Efficiency noted that quarterly surrender periods would provide more regular
demand for STCs and hence 'clearing of the pool' on a more regular basis.
The dates for surrender are shown in Figure 2.
Figure 2—Quarterly SRES surrender dates
Source: Amended version of
Figure 5, Enhancing the Renewable Energy Target, Discussion Paper,
Department of Climate Change and Energy Efficiency, March 2010.
Liable entities will need to surrender STCs in four instalments each
year to account for their SRES liabilities. This method is similar to the
Pay-As-You-Go company tax arrangements. In essence, the liability is calculated
with reference to:
- the STP (estimated using projections of STC creation and total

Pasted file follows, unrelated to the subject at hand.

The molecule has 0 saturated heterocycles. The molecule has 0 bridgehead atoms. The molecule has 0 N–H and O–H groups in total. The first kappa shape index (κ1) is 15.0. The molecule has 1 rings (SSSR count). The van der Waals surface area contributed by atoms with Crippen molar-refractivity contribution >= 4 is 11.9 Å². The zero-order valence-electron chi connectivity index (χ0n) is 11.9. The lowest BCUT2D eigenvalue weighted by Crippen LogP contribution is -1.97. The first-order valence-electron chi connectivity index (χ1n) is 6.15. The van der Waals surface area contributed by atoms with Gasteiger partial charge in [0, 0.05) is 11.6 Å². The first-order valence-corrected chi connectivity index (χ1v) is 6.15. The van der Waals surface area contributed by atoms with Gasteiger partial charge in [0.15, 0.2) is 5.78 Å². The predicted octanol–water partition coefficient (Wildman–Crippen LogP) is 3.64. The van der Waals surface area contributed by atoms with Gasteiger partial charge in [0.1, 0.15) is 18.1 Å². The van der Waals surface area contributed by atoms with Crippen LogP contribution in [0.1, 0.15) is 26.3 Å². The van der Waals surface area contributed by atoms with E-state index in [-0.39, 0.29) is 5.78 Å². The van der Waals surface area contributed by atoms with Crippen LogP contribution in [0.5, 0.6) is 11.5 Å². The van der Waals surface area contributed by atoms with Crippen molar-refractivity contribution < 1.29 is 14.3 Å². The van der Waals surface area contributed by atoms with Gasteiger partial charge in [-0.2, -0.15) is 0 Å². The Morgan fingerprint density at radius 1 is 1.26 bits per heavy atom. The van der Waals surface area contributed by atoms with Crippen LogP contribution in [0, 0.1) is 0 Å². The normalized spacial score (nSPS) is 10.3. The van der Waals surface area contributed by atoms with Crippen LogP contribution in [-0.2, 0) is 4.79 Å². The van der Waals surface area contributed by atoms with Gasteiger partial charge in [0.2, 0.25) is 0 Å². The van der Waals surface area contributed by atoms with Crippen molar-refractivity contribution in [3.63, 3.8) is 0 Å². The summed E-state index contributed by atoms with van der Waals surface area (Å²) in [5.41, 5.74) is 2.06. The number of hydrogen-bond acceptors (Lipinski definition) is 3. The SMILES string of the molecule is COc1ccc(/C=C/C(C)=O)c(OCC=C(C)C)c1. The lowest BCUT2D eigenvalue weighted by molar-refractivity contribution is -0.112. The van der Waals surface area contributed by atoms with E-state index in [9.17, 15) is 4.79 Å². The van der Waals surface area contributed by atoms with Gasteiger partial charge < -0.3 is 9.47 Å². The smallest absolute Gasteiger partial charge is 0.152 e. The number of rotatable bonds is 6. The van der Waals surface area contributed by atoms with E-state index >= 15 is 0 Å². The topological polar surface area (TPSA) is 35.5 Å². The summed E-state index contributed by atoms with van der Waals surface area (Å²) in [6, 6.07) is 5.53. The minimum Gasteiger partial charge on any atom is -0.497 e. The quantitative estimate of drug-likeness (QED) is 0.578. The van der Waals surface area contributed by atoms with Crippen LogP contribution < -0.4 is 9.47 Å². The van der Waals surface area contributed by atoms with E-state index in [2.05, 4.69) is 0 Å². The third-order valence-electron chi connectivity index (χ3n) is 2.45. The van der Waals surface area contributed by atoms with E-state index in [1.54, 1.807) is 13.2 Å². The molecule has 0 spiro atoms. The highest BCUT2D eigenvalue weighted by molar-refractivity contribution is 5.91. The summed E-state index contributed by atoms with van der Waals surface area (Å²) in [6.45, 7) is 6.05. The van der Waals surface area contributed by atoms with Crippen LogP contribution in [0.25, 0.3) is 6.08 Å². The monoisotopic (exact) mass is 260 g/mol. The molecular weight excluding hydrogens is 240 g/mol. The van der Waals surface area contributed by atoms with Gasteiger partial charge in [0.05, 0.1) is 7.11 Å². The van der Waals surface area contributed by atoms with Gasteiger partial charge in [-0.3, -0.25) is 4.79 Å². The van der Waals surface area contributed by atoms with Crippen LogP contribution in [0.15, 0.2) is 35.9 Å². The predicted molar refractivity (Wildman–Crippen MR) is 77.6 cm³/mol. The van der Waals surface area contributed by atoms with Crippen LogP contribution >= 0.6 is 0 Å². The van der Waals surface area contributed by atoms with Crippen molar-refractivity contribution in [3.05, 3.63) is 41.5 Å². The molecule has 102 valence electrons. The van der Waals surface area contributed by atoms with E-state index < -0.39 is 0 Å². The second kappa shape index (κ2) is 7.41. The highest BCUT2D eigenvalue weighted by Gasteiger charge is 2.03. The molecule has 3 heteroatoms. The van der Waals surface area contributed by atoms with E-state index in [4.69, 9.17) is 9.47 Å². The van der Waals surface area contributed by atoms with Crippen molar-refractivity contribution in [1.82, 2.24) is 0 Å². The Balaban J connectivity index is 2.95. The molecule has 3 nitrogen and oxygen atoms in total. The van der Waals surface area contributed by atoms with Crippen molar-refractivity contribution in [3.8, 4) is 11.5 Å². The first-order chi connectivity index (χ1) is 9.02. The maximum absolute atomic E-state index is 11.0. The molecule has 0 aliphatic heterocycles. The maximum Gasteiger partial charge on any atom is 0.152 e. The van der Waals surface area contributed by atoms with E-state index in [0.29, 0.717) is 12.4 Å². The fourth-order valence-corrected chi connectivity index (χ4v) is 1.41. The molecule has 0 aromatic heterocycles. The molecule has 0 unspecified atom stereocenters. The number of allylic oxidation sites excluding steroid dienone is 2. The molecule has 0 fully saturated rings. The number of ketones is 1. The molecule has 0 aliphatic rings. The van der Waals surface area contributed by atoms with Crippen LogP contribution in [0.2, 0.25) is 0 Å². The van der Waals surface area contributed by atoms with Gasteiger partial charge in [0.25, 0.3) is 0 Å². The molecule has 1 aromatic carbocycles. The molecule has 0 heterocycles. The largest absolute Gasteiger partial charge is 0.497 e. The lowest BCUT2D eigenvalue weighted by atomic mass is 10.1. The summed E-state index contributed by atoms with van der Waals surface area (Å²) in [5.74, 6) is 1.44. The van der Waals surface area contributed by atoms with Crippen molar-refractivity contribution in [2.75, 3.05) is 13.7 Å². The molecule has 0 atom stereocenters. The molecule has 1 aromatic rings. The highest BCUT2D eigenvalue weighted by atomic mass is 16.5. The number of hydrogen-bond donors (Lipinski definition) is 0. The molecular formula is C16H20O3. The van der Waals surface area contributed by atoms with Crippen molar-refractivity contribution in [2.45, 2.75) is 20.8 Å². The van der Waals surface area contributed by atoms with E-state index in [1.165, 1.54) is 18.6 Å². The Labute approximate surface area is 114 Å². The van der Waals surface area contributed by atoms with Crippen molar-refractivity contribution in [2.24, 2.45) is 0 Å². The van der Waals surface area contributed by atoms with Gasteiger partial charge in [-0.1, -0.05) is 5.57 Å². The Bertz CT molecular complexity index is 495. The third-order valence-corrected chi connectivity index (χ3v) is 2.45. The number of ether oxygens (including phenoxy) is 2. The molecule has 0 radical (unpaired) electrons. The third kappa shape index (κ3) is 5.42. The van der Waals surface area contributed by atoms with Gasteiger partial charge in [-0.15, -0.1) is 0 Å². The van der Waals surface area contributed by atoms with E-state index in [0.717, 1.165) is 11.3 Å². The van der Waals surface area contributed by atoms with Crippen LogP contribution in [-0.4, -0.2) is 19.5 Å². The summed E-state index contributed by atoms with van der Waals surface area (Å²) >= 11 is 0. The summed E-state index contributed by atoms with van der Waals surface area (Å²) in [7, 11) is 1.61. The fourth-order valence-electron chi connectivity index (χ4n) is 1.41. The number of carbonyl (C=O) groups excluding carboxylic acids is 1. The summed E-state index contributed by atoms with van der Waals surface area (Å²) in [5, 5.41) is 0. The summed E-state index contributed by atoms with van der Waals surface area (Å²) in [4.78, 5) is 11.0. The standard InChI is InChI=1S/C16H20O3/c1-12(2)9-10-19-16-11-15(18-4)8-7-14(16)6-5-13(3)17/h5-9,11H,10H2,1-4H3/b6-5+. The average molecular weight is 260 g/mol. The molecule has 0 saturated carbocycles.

- historical electricity acquisition from the previous year; and
- an adjusted fourth quarter liability that takes into account electricity
acquisition for the current year once it is known.
An individual firm's liability in the first three quarters of 2011 is
calculated based on the firm's electricity acquisition in 2010 and the STP. For
instance, if the firm acquired 100 000 MWh of electricity in 2010, and the 2011
STP is 10 per cent, then the 2011 liability is calculated as 10 000 MWh, or 10
000 STCs, payable in quarterly instalments. As the 2011 STP must be published
by 31 March 2011, firms will have at least one month's notice of their
first-quarter STC liability, payable on 28 April.
The quarterly instalments are weighted differently, with 35 per cent of
the liability due in the first quarter, 25 per cent in the second quarter and
25 per cent in the third quarter. The fourth quarter features an adjustment